While Samoa and the world celebrated International Women’s Day (IWD) on the 8th of March 2022, lawyers representing aspiring women parliamentarians who had competed in the April 2021 general election and subsequent by-election in November, were in the Supreme Court of Samoa, seeking clarification for an ambiguously worded constitutional amendment that was meant to support women MPs.
Chief Justice Satiu Simativa Perese has set down this Thursday 10 March 2022 for a full hearing to decide on two applications relating to the swearing-in of additional women MPs into Samoa’s Parliament, as allowed by the much debated Article 44 of the country’s Constitution.
The first application is by two HRPP candidates, Aliimalemanu Alofa Tuuau and Faagasealii Sapoa Feagiai against the Speaker of the House Papaplii Li’o Taeu Masepau for setting aside their swearing-in as Members of Parliament. Both were appointed, albeit a little too early, by a Warrant of Election signed by the Head of State and issued by the Office of the Electoral Commissioner last November.
Their appointments were in line with the application of Article 44 by the Office of the Electoral Commission (OEC) where the candidate with the highest number of votes, calculated by percentage, are appointed as additional seats in parliament to ensure the 10% minimum set by the Constitution of Samoa.
A second application before the Courts is filed by Toomata Norah Leota of the FAST party, who had competed against HRPP’s Deputy Leader Hon Fonotoe Nuafesili Pierre Lauofo for the Anoamaa 2 seat. Represented by former Attorney General Taulapapa Brenda Heather-Latu, Toomata is seeking the Court’s clarification on a number of anomalies in the wording of Article 44. Toomata’s application names the OEC, Aliimalemanu, Faagasealii, HRPP and the Speaker as respondents.
Representing Hon Papalii Lio Taeu Masepau, counsel Unasa Leilani Tamati stated that the Speaker’s position is that he cannot swear in Aliimalemanu and Faagasealii until such time as the Court has made a decision on the ambiguities raised by Toomata Norah Leota.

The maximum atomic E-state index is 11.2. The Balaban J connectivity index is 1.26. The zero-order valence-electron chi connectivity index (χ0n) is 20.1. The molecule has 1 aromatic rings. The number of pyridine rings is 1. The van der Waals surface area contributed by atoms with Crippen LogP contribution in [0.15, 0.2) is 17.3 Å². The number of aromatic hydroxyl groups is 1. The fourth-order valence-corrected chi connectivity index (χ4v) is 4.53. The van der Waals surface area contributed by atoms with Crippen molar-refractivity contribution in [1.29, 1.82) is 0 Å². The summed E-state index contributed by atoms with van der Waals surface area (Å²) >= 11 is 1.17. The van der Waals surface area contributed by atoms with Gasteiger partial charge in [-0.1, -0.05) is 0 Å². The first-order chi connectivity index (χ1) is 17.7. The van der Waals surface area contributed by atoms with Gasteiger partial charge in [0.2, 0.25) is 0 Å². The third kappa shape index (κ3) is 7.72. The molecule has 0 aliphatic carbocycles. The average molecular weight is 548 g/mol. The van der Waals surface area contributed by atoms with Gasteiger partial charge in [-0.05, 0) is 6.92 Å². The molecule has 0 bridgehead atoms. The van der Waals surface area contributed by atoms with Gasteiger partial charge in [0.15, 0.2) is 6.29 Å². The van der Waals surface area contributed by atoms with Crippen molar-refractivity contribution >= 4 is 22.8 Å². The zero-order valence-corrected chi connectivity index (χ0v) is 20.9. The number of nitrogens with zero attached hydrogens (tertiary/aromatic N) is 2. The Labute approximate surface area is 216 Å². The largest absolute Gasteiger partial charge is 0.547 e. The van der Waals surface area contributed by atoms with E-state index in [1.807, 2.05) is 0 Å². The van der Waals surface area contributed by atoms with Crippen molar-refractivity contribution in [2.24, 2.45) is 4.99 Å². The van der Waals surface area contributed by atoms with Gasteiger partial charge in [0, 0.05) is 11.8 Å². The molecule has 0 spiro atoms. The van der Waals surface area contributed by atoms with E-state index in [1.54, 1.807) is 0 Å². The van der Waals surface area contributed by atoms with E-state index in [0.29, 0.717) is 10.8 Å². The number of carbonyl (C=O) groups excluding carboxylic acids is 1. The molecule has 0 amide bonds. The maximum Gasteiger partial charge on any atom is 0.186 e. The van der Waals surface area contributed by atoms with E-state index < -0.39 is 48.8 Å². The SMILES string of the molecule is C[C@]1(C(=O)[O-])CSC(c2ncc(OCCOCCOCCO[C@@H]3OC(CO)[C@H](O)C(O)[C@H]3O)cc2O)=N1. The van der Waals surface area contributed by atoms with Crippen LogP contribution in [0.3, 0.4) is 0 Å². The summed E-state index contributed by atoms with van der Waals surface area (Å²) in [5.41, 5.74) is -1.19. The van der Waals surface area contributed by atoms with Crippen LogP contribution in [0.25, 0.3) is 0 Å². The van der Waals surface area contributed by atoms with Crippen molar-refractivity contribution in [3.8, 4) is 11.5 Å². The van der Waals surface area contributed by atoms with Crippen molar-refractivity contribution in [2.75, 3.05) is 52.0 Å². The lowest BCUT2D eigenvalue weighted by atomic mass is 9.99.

“The Honorable Speaker cannot swear in people unless they are qualified, and it would appear that Mrs Leota’s application would question the qualification of the applicants to be additional members,” stated Unasa.
His Honor Satiu Simativa Perese decided the Court would deal with the application by Aliimalelanu and Faagasealii first, and asked Counsels to file all submissions by 3pm Wednesday for a 10am Thursday morning hearing.
Former Attorney General Tuatagaloa Aumua Ming Leung Wai is representing the HRPP party, Aliimalemanu and Faagasealii; while Ms Muriel Lui is representing the FAST party in what is expected to be the last of Court matters relating to Samoa’s April 2021 general elections.
What is in the Constitution of Samoa, Article 44?
“Highest Number of Votes”
Section 44(1)(B)(b) states that if less than the prescribed number of women candidates are
elected… the remaining prescribed number of women candidates with the highest number of votes shall become additional MPs.
Highest Number of Votes Defined
However, later under Section 44(1)(5) it states, “Highest number of votes” means the percentage of the total valid votes in a constituency polled by a woman candidate.
The drafters do not refer to how decimal places within the percentages are dealt with, but instead, add a clause for when two or more candidates have an equal number of votes.
It gives as a solution for such a scenario: “..the additional Member shall be selected by lot before the Electoral Commissioner with the presence of the candidates or their authorised representatives and at least two (2) police officers”.
Further, it is not clear if the scenario of having “an equal number of votes” refers to the pure number of votes, or the calculated percentage of votes.
The application of percentages to decide the additional woman MP is not new for Samoa.
It was applied after the 2016 general election, when Faaulusau Rosa Duffy Stowers was appointed Samoa’s 5th woman MP taking Samoa’s Parliament from 49 to 50 seats.
She had recorded the highest percentage of women candidates.
Following the 2021 general elections and November by-elections, HRPP’s Aliimalemanu Alofa Tuuau secured 40.03% (464 out of 1159), Faagasealii: 642/1788 x 100 = 35.91% rounded to the nearest tenth, while Toomata Norah Leota of FAST secured 780 out of 2200 or 35.45%.